Jellyfish vs. Nuclear Powerplants

By Anupum Pant

Nuclear power plants need have a massive intake of water to cool down their scorching hot interiors like fuel rods and turbines. So, they are preferably built near the coast where water can be sucked up from the sea in big quantities.

The intake valves located at the coast create a suction that can make tiny and simple, yet menacing creatures like jellyfish and sea salps can clog the pipeline very easily. Especially when there’s a group of them hanging around the intake.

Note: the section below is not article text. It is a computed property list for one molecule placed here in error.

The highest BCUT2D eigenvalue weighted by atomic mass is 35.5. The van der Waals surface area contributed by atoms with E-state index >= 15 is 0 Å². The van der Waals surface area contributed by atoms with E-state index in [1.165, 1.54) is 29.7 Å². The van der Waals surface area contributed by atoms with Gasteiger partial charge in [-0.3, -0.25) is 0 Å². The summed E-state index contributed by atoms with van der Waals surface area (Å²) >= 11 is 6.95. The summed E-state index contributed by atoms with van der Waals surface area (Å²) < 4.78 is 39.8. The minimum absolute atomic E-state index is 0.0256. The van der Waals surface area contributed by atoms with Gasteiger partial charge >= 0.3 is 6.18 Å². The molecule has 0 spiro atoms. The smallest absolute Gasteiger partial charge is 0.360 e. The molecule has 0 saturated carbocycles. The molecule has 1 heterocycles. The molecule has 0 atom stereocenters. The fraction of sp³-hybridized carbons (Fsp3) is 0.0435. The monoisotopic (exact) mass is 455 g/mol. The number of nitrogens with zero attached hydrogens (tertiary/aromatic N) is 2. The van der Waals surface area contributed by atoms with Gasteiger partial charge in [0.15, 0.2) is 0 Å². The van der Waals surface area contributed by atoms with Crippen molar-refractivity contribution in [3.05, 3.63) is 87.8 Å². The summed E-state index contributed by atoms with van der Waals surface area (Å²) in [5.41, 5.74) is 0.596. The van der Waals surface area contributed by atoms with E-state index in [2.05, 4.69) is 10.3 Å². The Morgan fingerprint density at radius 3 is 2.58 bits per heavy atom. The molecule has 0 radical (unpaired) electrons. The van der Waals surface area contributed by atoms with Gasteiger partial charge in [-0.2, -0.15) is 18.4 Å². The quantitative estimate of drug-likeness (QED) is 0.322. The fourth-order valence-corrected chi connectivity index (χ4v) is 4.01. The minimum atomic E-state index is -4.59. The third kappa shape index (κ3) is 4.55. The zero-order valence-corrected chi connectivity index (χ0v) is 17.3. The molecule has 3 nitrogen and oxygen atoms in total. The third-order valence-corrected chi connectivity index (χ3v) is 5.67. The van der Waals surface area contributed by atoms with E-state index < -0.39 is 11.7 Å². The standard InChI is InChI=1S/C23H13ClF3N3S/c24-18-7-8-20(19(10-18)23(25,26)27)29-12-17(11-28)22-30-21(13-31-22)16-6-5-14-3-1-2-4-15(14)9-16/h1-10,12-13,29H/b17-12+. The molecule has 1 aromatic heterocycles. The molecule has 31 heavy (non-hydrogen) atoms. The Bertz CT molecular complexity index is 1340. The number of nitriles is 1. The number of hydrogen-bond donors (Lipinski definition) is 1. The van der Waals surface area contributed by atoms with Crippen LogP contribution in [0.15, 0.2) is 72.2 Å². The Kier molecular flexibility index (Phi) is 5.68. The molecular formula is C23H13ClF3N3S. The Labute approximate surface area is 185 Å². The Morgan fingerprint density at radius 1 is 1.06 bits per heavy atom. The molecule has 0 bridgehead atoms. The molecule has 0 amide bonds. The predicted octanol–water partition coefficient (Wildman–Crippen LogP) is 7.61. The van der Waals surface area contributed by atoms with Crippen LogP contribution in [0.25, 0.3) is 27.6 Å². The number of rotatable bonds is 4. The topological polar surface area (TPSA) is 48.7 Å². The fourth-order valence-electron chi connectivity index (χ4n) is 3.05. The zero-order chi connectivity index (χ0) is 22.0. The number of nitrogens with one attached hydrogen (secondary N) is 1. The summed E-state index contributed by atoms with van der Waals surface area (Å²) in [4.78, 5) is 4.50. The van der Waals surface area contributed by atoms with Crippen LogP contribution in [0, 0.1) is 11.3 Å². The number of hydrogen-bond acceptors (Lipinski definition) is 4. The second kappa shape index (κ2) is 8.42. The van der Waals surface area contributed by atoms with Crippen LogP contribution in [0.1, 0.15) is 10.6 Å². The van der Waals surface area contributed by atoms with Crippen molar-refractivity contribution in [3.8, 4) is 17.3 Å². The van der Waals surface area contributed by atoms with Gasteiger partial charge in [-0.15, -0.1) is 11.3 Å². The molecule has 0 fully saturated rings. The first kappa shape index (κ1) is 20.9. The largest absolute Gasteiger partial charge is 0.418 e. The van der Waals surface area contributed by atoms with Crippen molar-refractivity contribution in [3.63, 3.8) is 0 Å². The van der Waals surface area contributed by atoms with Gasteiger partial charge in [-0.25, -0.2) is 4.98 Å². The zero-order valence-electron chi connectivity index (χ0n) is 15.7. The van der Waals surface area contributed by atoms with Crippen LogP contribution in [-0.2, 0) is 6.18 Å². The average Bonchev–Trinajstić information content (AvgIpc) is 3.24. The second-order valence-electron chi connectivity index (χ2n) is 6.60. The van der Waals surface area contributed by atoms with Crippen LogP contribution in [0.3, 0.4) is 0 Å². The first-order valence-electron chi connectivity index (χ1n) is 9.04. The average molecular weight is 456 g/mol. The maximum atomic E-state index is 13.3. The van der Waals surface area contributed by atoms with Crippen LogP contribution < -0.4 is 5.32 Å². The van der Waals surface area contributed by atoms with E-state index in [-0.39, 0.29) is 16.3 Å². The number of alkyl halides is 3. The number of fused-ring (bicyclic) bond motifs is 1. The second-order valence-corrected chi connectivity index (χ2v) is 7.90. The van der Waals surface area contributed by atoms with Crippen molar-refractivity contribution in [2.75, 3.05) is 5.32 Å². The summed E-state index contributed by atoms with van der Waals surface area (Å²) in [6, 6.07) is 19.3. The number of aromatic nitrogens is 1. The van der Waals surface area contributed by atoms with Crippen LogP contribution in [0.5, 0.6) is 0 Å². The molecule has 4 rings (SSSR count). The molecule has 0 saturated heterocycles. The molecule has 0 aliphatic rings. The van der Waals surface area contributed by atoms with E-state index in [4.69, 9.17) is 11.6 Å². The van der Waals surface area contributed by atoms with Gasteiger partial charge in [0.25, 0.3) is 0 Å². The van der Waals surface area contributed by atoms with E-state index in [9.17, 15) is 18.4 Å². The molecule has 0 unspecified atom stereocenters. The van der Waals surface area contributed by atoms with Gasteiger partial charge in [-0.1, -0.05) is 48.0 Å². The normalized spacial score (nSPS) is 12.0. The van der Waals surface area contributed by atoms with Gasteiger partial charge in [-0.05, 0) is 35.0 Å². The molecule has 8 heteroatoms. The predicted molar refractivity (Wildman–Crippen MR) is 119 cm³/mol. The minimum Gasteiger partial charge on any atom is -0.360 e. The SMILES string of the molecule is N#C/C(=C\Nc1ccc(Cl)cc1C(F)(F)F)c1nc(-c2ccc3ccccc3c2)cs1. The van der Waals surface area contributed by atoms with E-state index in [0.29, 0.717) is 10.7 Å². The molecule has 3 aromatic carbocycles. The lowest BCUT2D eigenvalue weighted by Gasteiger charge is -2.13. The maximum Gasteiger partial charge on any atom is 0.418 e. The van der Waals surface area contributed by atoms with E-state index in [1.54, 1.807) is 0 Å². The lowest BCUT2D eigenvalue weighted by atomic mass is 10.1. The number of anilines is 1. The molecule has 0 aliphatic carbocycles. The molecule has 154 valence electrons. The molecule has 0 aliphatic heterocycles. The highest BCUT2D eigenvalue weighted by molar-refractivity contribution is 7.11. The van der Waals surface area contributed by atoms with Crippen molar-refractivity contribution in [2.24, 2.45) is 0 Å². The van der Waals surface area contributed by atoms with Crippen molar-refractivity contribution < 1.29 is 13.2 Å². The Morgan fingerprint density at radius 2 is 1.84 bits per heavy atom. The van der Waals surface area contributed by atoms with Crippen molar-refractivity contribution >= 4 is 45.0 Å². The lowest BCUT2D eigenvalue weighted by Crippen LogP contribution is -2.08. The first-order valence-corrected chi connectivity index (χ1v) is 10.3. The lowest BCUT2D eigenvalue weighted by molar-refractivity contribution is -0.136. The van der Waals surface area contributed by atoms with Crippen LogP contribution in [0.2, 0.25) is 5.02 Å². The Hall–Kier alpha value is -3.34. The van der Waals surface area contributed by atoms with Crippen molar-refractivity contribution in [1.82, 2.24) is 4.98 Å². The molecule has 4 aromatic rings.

This has caused several nuclear power plants around the globe to shutdown several times and is often detected when there’s a serious difference in pressure at the intake pipelines.

It happened to a nuclear power plant in San Luis Obispo, California in the year 2012 [Link]

In Japan’s Reactor #3 of the Ooi nuclear powerplant, in 2012 [Link]

An Israeli nuclear power plant at the coast in 2011

Oskarshamn nuclear power plant in southern Sweden in the year 2013.

And probably many others around the world…

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